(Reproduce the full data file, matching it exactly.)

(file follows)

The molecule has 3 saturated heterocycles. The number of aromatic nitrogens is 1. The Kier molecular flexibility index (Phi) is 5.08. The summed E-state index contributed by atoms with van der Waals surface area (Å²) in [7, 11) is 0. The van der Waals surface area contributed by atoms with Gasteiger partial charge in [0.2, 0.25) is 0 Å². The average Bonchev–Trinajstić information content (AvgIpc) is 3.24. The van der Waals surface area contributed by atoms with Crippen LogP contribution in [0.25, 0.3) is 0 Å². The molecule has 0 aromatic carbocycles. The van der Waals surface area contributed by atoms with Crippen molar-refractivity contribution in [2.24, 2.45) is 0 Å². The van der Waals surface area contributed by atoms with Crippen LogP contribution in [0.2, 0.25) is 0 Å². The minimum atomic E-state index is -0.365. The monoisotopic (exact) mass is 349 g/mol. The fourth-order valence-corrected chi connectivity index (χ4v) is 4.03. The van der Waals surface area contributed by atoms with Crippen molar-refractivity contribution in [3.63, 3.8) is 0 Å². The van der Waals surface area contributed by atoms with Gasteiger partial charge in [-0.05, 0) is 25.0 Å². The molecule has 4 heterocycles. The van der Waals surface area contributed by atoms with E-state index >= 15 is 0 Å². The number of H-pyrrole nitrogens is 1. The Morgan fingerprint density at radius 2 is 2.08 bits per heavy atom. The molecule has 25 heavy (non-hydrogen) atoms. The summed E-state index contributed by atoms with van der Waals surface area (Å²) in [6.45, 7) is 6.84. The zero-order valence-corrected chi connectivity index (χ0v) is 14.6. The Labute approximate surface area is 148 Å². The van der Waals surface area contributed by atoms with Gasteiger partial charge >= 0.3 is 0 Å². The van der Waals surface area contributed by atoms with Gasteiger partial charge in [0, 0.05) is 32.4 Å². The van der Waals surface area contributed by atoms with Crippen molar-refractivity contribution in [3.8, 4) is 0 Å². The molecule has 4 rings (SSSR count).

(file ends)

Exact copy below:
The molecule has 3 saturated heterocycles. The number of aromatic nitrogens is 1. The Kier molecular flexibility index (Phi) is 5.08. The summed E-state index contributed by atoms with van der Waals surface area (Å²) in [7, 11) is 0. The van der Waals surface area contributed by atoms with Gasteiger partial charge in [0.2, 0.25) is 0 Å². The average Bonchev–Trinajstić information content (AvgIpc) is 3.24. The van der Waals surface area contributed by atoms with Crippen LogP contribution in [0.25, 0.3) is 0 Å². The molecule has 0 aromatic carbocycles. The van der Waals surface area contributed by atoms with Crippen molar-refractivity contribution in [2.24, 2.45) is 0 Å². The van der Waals surface area contributed by atoms with Crippen LogP contribution in [0.2, 0.25) is 0 Å². The minimum atomic E-state index is -0.365. The monoisotopic (exact) mass is 349 g/mol. The fourth-order valence-corrected chi connectivity index (χ4v) is 4.03. The van der Waals surface area contributed by atoms with Crippen molar-refractivity contribution in [3.63, 3.8) is 0 Å². The van der Waals surface area contributed by atoms with Gasteiger partial charge in [-0.05, 0) is 25.0 Å². The molecule has 4 heterocycles. The van der Waals surface area contributed by atoms with E-state index >= 15 is 0 Å². The number of H-pyrrole nitrogens is 1. The Morgan fingerprint density at radius 2 is 2.08 bits per heavy atom. The molecule has 25 heavy (non-hydrogen) atoms. The summed E-state index contributed by atoms with van der Waals surface area (Å²) in [6.45, 7) is 6.84. The zero-order valence-corrected chi connectivity index (χ0v) is 14.6. The Labute approximate surface area is 148 Å². The van der Waals surface area contributed by atoms with Gasteiger partial charge >= 0.3 is 0 Å². The van der Waals surface area contributed by atoms with Gasteiger partial charge in [0, 0.05) is 32.4 Å². The van der Waals surface area contributed by atoms with Crippen molar-refractivity contribution in [3.8, 4) is 0 Å². The molecule has 4 rings (SSSR count).